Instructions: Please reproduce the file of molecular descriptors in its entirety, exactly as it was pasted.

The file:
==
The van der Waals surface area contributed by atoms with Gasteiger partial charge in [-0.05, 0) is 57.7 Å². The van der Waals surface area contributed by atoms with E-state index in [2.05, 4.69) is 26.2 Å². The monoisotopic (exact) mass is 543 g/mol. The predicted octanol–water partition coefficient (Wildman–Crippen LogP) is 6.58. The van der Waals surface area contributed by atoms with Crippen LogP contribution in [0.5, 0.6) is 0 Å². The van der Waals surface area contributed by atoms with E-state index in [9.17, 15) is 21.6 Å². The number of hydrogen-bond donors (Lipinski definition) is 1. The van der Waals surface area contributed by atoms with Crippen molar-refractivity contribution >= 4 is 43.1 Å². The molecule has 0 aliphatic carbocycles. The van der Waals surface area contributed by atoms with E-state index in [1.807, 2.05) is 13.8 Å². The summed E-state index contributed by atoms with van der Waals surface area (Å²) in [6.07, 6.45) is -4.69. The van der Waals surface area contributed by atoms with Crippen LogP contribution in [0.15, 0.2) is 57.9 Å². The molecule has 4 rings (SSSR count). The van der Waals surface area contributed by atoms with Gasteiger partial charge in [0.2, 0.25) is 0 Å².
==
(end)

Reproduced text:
The van der Waals surface area contributed by atoms with Gasteiger partial charge in [-0.05, 0) is 57.7 Å². The van der Waals surface area contributed by atoms with E-state index in [2.05, 4.69) is 26.2 Å². The monoisotopic (exact) mass is 543 g/mol. The predicted octanol–water partition coefficient (Wildman–Crippen LogP) is 6.58. The van der Waals surface area contributed by atoms with Crippen LogP contribution in [0.5, 0.6) is 0 Å². The van der Waals surface area contributed by atoms with E-state index in [9.17, 15) is 21.6 Å². The number of hydrogen-bond donors (Lipinski definition) is 1. The van der Waals surface area contributed by atoms with Crippen molar-refractivity contribution >= 4 is 43.1 Å². The molecule has 0 aliphatic carbocycles. The van der Waals surface area contributed by atoms with E-state index in [1.807, 2.05) is 13.8 Å². The summed E-state index contributed by atoms with van der Waals surface area (Å²) in [6.07, 6.45) is -4.69. The van der Waals surface area contributed by atoms with Crippen LogP contribution in [0.15, 0.2) is 57.9 Å². The molecule has 4 rings (SSSR count). The van der Waals surface area contributed by atoms with Gasteiger partial charge in [0.2, 0.25) is 0 Å².